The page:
On a personal level, our family is praying for financial increase to be able to support your organization.

Michael W. Blades
Director, North America Sales
EMERSON PROCESS MANAGEMENT

Mike said...

What a sad day it is for any charity that has to endure the kind of selfish, myopic leadership I described above. As a result, I believe there is a need for more oversight, not less, in the charity sector.

I'm of the same opinion.

After investigating further into various Form 990s, I'm coming to the decision that being an executive of a charity is probably one of the biggest under-reported scams in America.

It's pretty depressing, and if it continues to be unregulated and swept under the rug, I'm thinking about forgoing charitable giving altogether.

Ken Berger said...

Kate

Although it is true that there are others within the organization that could be whistle blowers, there are often few protections and high risks involved for being one (see my blog earlier blog entry on this as to how to do it if you want to try - http://www.kenscommentary.org/2008/09/what-do-you-do-when-ceo-is-only-in-it.html).

I agree we should tell the heroic stories of these whistle blowers if we hear of them, but more urgently, we need to foster an environment that makes it safer for people to do so.

Ken Berger said...

Michael,

Thank you for your kind words of encouragement and your prayers!

Ken Berger said...

Mike,

My goodness! I hope you do not make good on your thoughts of disengaging from charities!

PLEASE remember that 65% of the charities we rate get a score of good or better. PLEASE remember that there is amazing work being done every day by the people in those charities and vital services to people in need and other important causes are getting accomplished. PLEASE remember that without the charitable sector we would live in a much colder and harsher world.

The intention of this particular blog entry was not to encourage you to forgo charitable giving, but rather to make sure you do your research on the charities you want to give to.

Not all CEO's are scammers, its just we need to watch out for those that are!

Mike said...

PLEASE remember that 65% of the charities we rate get a score of good or better.

But I don't agree with your rating system. It seems flawed.

For example, you give the Arizona Humane Society a 3-star rating, but according to your reports, the President/CEO makes over 250K yearly in compensation (2006). I find that level of income overly excessive for such a position.

In comparison, the recently resigned director for the CDC, Dr. Julie Gerbeding, working for a national agency that employs over 9000 people with a budget of about $9 billion, only made a little over 200k in total compensation yearly (2008).

If that level of executive pay is rated "good", something's wrong your rating system.

Ken Berger said...

Mike,

Our rating system has 7 separate variables that are used in coming up with a final score. To base a system of evaluating a charity solely on one dimension is just that, one-dimensional.

However, we are intending to add a new component to our rating system soon that includes, among other things, asking a more important question. The question is this - "Does the charity Board have a process for determining CEO compensation which includes review and approval by independent persons using comparability data and keeps record of the deliberation and decision?" - We will be able to get this information for the first time in 2009 since it is now a part of the IRS filing requirements.

This is more important because it compares CEO salaries based upon other charities within the same cause area. It is similar to what you are doing in your example. However, it is based on the entire class of charities, not just comparing one specific charity to another, which is not necessarily representative of the market as a whole.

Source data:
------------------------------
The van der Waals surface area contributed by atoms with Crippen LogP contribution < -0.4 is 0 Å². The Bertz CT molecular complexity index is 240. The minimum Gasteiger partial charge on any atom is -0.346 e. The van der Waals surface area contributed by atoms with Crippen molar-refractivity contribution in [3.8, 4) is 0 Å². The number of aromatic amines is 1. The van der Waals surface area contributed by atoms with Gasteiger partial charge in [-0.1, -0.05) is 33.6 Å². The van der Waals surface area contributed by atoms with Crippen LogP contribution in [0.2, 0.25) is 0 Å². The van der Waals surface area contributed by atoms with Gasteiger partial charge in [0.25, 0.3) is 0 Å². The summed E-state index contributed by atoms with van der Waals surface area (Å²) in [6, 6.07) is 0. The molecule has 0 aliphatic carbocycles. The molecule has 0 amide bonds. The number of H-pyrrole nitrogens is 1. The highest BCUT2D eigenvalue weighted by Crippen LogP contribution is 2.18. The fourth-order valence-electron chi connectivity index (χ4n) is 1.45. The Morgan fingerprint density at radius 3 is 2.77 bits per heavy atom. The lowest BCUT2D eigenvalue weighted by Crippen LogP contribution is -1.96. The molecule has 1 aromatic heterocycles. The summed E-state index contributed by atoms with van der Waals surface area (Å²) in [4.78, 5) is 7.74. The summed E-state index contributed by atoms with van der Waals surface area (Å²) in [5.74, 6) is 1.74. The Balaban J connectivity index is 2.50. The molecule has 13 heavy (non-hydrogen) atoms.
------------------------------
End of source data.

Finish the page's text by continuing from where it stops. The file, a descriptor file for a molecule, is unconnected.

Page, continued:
For more of my opinion on CEO compensation you can cut and paste to this link - http://www.kenscommentary.org/2008/08/ceo-compensation-donor-frustration.html

Anonymous said...

I agree. I have worked for several non-profits over the years. Not charities per se, but non-profits for the disabled. I have seen number 2 and number 3 a number of times. The last example is perfect example of my last job, which is why I left the field altogether and went to a completely different line of work. I couldn't take watching the number 2 person at the organization line her pockets, take all the glory and do things the bordered on the unethical constantly while bullying the number 1 person at the company to the extent that those we were to be serving suffered. I was exhausted trying to fight for the good of those we served while fending off the constant bullying and under handed tactics of the person in charge.
Trying to report it to the board was a joke, b/c they are mainly her friends, college buds and family of the clients (who are afraid to buck her b/c of things she has done to those in the past who tried).
The number one person has changed d/t the retirement of his predecessor, but the beat goes on...Because number 2 is powerful in the small county where I live, I need to remain anonymous
Thanks for the blog

Ken Berger said...

Anonymous,

Thanks for the feedback and so sorry to hear that you left the field. I hope that we can get more transparency and accountability into the sector so there are less horror stories like yours and mine. I am glad to see that you at least are still keeping an eye on the field!

Kara said...

I agree that additional oversight is required, but the methodology must be very even and fair. I have seen some of the less than 'gentle' giants pull ideas, innovative programs, even board members and donors from smaller organizations who were attempting to be more transparent than their peers, effectively stomping them out. In the current environment which values teamwork, collaboration and transparency I think it is very important to ensure all charities are treated equally and fairly.

I also agree that this industry attracts more caring individuals and makes for an incredible working environment, despite a few bad apples. I am glad to see 65% of charities are meeting your criteria!

Ken Berger said...

Kara,

Agreed on all counts!

Ken